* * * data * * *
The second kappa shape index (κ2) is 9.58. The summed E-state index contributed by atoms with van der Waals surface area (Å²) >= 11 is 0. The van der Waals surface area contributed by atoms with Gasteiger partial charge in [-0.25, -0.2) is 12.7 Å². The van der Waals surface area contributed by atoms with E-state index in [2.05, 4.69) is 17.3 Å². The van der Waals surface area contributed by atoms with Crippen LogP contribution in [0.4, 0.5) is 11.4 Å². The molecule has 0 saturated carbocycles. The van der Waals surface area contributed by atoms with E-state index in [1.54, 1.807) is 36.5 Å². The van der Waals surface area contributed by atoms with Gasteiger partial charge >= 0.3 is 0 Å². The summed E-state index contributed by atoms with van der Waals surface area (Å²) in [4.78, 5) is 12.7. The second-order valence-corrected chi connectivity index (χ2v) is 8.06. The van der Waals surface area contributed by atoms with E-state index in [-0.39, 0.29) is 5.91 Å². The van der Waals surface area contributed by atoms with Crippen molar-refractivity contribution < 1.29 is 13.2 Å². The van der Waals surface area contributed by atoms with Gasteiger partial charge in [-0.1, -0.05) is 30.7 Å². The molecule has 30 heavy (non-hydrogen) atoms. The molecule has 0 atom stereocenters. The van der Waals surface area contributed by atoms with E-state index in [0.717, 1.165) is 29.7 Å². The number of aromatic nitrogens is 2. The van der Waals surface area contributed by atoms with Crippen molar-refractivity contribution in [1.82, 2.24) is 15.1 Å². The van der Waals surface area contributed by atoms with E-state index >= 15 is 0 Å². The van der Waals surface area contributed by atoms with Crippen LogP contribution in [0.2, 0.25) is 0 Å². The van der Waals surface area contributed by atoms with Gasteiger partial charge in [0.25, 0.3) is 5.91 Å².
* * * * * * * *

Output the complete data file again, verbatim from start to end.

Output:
The second kappa shape index (κ2) is 9.58. The summed E-state index contributed by atoms with van der Waals surface area (Å²) >= 11 is 0. The van der Waals surface area contributed by atoms with Gasteiger partial charge in [-0.25, -0.2) is 12.7 Å². The van der Waals surface area contributed by atoms with E-state index in [2.05, 4.69) is 17.3 Å². The van der Waals surface area contributed by atoms with Crippen LogP contribution in [0.4, 0.5) is 11.4 Å². The molecule has 0 saturated carbocycles. The van der Waals surface area contributed by atoms with E-state index in [1.54, 1.807) is 36.5 Å². The van der Waals surface area contributed by atoms with Gasteiger partial charge >= 0.3 is 0 Å². The summed E-state index contributed by atoms with van der Waals surface area (Å²) in [4.78, 5) is 12.7. The second-order valence-corrected chi connectivity index (χ2v) is 8.06. The van der Waals surface area contributed by atoms with E-state index in [-0.39, 0.29) is 5.91 Å². The van der Waals surface area contributed by atoms with Crippen molar-refractivity contribution < 1.29 is 13.2 Å². The van der Waals surface area contributed by atoms with Gasteiger partial charge in [-0.1, -0.05) is 30.7 Å². The molecule has 30 heavy (non-hydrogen) atoms. The molecule has 0 atom stereocenters. The van der Waals surface area contributed by atoms with E-state index in [0.717, 1.165) is 29.7 Å². The number of aromatic nitrogens is 2. The van der Waals surface area contributed by atoms with Crippen molar-refractivity contribution in [1.82, 2.24) is 15.1 Å². The van der Waals surface area contributed by atoms with E-state index >= 15 is 0 Å². The van der Waals surface area contributed by atoms with Crippen LogP contribution in [0.2, 0.25) is 0 Å². The van der Waals surface area contributed by atoms with Gasteiger partial charge in [0.25, 0.3) is 5.91 Å².